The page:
The Value of Mistakes

The Creative Process – short version

 From “Creative Thinking” John Fink Copyright Oct. 2000, 

revised September 2015

Creative thinkers have the courage to face failure – to try something that intuitively seems the path to telling the “truth” about a thing, knowing that even when it doesn’t work, that there is some important lesson to be learned having gone there. It may mean having to start over. It is the same in life and in living – it is in the “broken” places of our lives where we have the opportunity to learn the lessons inherent in such fractured places. Learning such lessons create possibility and integrity in one’s life– a life that feels whole and on balance. Getting to this state involves a certain amount of risk.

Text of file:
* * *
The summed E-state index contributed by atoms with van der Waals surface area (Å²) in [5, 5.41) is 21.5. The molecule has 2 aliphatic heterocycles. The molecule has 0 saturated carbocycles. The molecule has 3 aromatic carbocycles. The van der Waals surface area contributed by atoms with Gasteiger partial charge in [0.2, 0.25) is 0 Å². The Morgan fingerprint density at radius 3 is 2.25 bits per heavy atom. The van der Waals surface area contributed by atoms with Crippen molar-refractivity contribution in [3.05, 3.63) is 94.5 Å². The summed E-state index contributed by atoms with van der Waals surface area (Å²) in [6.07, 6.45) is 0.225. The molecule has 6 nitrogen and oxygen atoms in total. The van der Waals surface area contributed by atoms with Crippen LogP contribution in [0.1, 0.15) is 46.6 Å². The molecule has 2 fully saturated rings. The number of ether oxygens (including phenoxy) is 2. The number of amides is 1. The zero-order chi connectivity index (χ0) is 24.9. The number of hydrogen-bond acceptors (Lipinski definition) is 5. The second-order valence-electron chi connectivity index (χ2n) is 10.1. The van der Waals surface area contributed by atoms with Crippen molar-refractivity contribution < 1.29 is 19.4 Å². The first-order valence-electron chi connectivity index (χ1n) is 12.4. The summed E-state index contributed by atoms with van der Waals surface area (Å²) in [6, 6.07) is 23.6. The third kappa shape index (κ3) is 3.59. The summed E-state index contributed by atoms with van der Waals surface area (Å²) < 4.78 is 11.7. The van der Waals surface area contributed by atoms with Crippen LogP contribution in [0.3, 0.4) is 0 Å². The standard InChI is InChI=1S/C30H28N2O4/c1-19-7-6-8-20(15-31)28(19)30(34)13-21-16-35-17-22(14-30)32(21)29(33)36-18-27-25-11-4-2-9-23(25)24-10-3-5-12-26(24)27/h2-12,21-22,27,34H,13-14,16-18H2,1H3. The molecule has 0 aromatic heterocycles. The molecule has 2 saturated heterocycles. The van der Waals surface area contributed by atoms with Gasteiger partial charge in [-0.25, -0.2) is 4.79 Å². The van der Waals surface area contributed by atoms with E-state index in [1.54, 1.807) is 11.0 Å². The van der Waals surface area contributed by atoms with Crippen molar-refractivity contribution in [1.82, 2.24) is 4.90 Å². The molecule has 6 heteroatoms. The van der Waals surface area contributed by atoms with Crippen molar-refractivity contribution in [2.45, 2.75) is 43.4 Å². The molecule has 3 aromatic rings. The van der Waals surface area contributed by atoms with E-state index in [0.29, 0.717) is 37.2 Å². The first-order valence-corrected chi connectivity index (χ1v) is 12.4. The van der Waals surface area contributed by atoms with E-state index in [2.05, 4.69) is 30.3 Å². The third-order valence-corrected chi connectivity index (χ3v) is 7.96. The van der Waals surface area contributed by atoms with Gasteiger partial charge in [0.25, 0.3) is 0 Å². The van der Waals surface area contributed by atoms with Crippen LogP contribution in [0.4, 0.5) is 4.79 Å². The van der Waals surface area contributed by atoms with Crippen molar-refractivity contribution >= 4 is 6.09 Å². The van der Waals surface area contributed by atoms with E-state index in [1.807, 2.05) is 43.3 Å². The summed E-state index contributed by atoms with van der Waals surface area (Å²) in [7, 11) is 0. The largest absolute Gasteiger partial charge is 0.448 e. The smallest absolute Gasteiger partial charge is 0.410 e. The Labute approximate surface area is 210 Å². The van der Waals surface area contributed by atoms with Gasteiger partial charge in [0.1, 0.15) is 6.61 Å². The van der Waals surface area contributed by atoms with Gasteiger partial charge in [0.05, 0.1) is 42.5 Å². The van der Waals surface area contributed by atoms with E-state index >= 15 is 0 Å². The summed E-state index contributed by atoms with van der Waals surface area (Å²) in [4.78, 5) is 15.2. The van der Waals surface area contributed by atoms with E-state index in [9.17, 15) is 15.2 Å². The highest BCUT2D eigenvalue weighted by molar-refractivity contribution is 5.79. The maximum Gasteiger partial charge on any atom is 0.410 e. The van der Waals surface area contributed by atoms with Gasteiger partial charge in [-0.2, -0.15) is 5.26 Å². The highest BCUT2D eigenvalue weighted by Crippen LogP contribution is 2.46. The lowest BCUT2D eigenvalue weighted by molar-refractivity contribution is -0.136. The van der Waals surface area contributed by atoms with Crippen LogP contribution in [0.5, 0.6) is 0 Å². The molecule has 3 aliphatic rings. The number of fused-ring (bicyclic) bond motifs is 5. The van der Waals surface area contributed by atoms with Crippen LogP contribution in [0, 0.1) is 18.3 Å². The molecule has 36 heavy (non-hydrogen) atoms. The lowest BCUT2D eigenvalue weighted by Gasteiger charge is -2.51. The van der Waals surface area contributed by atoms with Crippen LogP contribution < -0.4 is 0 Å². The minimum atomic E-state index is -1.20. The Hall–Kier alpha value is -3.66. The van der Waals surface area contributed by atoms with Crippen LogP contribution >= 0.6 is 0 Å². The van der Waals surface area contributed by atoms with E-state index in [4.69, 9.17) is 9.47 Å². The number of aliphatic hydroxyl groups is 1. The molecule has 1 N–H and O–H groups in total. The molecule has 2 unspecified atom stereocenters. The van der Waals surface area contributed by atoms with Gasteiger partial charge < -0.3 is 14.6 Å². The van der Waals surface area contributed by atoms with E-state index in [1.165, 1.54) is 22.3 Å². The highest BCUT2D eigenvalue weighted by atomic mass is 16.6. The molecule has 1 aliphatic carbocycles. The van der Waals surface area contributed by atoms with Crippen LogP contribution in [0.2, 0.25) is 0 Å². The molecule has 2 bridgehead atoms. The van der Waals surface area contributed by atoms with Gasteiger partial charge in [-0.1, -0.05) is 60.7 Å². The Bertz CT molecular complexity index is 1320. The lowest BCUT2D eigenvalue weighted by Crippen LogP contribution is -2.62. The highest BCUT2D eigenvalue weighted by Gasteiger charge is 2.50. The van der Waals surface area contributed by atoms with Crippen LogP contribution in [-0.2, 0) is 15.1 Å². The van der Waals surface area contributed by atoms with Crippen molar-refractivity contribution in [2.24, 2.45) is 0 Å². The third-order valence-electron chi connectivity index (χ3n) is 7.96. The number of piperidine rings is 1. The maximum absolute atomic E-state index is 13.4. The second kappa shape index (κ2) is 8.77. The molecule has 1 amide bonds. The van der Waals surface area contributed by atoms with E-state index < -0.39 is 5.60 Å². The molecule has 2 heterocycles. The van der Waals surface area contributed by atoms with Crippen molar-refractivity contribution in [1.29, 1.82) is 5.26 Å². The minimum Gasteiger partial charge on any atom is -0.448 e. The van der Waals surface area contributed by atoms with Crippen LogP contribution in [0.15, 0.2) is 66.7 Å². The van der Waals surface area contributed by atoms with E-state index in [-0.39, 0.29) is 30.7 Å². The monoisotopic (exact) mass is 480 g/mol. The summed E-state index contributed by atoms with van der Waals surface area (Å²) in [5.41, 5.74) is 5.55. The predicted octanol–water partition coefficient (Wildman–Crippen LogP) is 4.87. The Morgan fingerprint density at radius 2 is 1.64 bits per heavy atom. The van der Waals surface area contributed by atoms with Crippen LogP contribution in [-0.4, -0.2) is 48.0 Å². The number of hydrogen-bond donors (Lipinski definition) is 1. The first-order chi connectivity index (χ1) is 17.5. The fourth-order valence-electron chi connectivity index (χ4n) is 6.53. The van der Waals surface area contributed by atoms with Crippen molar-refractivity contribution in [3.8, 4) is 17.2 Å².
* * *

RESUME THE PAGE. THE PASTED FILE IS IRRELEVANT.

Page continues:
But what is risk? True risk is an integral part of faith, that which you know to be true; armed with the confidence of your skill and what you know to be true, where you willingly leap into the dark, into the unknown, not knowing the final outcome. We artists know about this. You take a leap of faith when you’ve almost finished a large sculpture you’ve taken weeks to form in clay, knowing it is competent and functional, but could be so much more. So you take your tools and alter it dramatically in hopes you’ll “connect” with something marvelous, reaching, stretching, seeking a larger truth. That decision to reinvest the time, effort and even money, could transform what is merely an adequate sculpture into something wonderful, where all of the elements of the design come together in a powerful new energy, a piece that would tell you and others, that you’ve stood at the threshold of the Divine. Artists turn themselves over to this process all of the time, for such leaps can carry you into a state of excitement, into an atmosphere of possibility, even a condition of divine grace, the home of the divine Source. Call this grace a windfall, call it coincidence, call it synchro-nicity, or call it karma . . . it doesn't matter what you call it; but what happens when you take that leap, there is a Positive Force, a Devine Power lifting you up and covering your back when you take such calculated risks. People trained to think creatively, people of faith routinely access this power to problem-solve their jobs, problem-solve their lives all of the time. What is so marvelous is . . . it is accessible to anyone